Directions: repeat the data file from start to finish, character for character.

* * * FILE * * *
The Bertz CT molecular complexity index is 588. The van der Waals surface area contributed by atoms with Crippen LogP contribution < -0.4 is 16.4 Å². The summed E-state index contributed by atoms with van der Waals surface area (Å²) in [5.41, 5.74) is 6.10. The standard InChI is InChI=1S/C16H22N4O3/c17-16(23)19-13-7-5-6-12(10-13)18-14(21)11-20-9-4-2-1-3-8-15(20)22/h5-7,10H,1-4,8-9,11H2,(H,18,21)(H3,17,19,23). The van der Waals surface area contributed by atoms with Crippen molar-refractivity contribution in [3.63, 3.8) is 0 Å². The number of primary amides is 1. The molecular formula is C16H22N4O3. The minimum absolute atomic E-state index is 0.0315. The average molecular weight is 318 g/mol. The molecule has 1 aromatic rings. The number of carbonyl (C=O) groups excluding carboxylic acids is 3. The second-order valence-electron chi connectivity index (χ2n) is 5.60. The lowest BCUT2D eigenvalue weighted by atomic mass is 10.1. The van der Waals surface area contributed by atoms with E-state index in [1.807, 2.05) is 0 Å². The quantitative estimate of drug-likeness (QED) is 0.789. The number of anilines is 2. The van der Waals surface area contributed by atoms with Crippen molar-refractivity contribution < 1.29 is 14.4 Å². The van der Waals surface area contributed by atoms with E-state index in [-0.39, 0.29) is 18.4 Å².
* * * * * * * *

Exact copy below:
The Bertz CT molecular complexity index is 588. The van der Waals surface area contributed by atoms with Crippen LogP contribution < -0.4 is 16.4 Å². The summed E-state index contributed by atoms with van der Waals surface area (Å²) in [5.41, 5.74) is 6.10. The standard InChI is InChI=1S/C16H22N4O3/c17-16(23)19-13-7-5-6-12(10-13)18-14(21)11-20-9-4-2-1-3-8-15(20)22/h5-7,10H,1-4,8-9,11H2,(H,18,21)(H3,17,19,23). The van der Waals surface area contributed by atoms with Crippen molar-refractivity contribution in [3.63, 3.8) is 0 Å². The number of primary amides is 1. The molecular formula is C16H22N4O3. The minimum absolute atomic E-state index is 0.0315. The average molecular weight is 318 g/mol. The molecule has 1 aromatic rings. The number of carbonyl (C=O) groups excluding carboxylic acids is 3. The second-order valence-electron chi connectivity index (χ2n) is 5.60. The lowest BCUT2D eigenvalue weighted by atomic mass is 10.1. The van der Waals surface area contributed by atoms with E-state index in [1.807, 2.05) is 0 Å². The quantitative estimate of drug-likeness (QED) is 0.789. The number of anilines is 2. The van der Waals surface area contributed by atoms with Crippen molar-refractivity contribution < 1.29 is 14.4 Å². The van der Waals surface area contributed by atoms with E-state index in [-0.39, 0.29) is 18.4 Å².